Search
×

Sign up

Use your Facebook account for quick registration

OR

Create a Shvoong account from scratch

Already a Member? Sign In!
×

Sign In

Sign in using your Facebook account

OR

Not a Member? Sign up!
×

Sign up

Use your Facebook account for quick registration

OR

Sign In

Sign in using your Facebook account

Shvoong Home>Books>Canada Softwood Lumber Dispute Review

Canada Softwood Lumber Dispute

Book Review   by:maddy2000     Original Author: maddy2000
ª
 
CANADA’S DEPENDENCE ON U.S. MARKET
AND
CANADIAN POLITICAL SOVEREIGNTY
























Canada’s sovereignty and its dependence on US markets


Introduction

One of the important trade disputes between the US and the Canadian government is the softwood lumber trade. The dispute started when US logging companies lodged complaints against Canada on subsidized stumpage rates. As the trade progressed the controversies also increased. We analyze Canada’s dependence on US market and the political sovereignty of the Canada.
We also look at the consequences Canada might face in the near future if it disagrees with the US. The two sides arguments is also reviewed. We also review the impacts of the US trade restrictions. Since it is one of the longest trade disputes both governments know the issues to be discussed clearly. CANADA’S DEPENDENCE ON US MARKET
The dispute started in the year 1982 when some of the US logging companies lodged complaint against Canadian industries on subsidization of Canadian stumpage rates on the import of softwood lumber from Canada. Department of Commerce (DOC) investigated the case.
For convenience the four lumber litigations are listed as follows:
Lumber I <1993>
The DOC issued a decision that stumpage rate was not a subsidy.
Lumber II <1986>
DOC issued a decision that provincial stumpage was a subsidy, but a Canada-US MOU silenced the issue under which Canada imposed a 15% tax on exports to US (Howard, 2000).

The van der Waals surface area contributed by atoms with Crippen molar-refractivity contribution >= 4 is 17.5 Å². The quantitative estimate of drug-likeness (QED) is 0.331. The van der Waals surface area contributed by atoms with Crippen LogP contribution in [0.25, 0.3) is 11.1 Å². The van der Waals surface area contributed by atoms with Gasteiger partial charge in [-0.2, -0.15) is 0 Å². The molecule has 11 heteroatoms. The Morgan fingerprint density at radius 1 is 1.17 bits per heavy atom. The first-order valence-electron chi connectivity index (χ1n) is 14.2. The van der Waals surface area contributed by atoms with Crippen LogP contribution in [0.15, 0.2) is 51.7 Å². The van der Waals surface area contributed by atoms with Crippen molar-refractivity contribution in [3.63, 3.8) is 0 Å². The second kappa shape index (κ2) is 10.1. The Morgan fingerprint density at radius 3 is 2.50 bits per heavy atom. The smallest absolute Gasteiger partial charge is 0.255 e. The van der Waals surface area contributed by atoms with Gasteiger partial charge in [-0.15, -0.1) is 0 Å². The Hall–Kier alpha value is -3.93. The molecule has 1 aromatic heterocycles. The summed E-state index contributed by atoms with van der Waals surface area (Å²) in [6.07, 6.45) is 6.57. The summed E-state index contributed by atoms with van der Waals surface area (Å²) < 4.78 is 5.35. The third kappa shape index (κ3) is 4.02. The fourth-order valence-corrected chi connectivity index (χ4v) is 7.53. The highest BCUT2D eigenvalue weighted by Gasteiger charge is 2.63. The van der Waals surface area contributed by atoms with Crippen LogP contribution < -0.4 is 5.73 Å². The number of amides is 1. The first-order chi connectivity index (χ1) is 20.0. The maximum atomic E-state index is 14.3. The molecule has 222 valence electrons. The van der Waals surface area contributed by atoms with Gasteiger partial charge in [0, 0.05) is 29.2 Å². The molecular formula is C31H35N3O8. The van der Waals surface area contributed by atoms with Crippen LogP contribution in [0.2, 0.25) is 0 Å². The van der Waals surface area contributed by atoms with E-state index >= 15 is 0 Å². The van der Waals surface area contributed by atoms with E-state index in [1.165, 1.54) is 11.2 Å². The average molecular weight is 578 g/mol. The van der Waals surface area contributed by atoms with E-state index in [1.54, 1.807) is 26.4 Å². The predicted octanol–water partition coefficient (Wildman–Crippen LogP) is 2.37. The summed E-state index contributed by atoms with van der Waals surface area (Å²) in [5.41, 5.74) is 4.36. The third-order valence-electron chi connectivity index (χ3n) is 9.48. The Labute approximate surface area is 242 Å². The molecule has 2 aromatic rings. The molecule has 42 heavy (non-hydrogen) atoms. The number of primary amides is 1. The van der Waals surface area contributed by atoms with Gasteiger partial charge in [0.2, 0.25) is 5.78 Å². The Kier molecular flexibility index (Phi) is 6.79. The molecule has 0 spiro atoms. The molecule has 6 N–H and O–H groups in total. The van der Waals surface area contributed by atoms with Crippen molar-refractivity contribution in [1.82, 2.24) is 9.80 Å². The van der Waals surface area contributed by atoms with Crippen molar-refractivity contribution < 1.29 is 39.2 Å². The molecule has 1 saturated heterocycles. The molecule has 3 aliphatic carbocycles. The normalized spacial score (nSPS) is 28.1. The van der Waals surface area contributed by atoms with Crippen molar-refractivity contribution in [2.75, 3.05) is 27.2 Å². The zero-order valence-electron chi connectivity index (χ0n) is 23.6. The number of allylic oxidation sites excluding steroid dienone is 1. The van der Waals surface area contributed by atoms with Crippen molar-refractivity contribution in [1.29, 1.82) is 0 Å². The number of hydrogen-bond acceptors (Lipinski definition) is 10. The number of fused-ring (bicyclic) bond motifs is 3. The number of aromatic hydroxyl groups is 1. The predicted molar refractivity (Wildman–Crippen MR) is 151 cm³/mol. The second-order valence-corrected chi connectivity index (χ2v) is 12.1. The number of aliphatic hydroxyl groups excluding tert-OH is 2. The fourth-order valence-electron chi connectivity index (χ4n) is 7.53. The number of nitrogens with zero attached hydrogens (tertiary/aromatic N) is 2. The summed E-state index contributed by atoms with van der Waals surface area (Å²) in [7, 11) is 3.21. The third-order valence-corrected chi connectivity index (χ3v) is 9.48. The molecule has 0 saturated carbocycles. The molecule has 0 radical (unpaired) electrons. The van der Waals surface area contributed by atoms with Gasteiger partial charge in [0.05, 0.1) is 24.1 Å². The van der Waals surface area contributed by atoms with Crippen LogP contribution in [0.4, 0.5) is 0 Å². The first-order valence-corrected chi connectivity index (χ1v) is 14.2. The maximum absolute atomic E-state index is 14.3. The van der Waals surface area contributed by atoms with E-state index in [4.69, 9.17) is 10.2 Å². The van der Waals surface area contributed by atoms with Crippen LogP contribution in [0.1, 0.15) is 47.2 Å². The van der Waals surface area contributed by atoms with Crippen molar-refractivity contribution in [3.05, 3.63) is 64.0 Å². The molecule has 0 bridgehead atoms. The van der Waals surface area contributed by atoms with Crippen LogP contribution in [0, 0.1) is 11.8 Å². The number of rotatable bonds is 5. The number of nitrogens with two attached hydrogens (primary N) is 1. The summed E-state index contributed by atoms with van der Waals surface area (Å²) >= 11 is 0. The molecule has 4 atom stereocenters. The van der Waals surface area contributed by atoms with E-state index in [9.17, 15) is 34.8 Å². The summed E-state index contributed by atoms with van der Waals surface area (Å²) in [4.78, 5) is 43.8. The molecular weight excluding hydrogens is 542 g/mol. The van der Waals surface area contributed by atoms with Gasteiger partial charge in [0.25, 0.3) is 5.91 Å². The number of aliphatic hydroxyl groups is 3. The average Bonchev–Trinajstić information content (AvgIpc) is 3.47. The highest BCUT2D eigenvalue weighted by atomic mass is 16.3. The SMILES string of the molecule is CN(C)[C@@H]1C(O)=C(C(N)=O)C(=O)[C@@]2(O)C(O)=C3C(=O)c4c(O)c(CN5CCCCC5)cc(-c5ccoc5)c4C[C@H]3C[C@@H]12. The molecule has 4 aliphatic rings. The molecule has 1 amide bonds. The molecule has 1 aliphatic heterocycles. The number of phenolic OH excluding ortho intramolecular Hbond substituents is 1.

Lumber III <1992>
The DOC found provincial stumpage and log restraints were subsidies. Chapter 19 panel reversed the decision. The panel decision was upheld by ECC (Extraordinary Challenging Committee).
Lumber IV
The DOC found Canadian stumpage rates were subsidized and softwood lumber was being dumped in US. The decisions are now pending on Chapter 19 panels and WTO.
Till now Canada has filed seven appeals against the duties imposed on softwood lumber, three before NAFTA (North American Free Trade Agreement) and four before WTO (World Trade Organization).
According to the General Agreement on Trade and Tariffs (GATT) and WTO, governments have in general agreed to lower trade restrictions against each other. But there are number of exceptions in WTO which allow trade restrictions to continue including:
Anti-dumping duties to offset countries/companies selling unfairly at a low
Price.
Countervailing duties to offset government subsidies
Emergency trade restrictions designed to “safeguard” domestic industries.
In May 1992 DOC ruled that both Canadian stumpages and log export restraints (LER) in British Columbia represented countervailable subsidies and set the countervailing duty (CVD) at 6.51% i.e., 2.91% for stumpage and 3.6% for LER (Hoberg, Howe, p.4).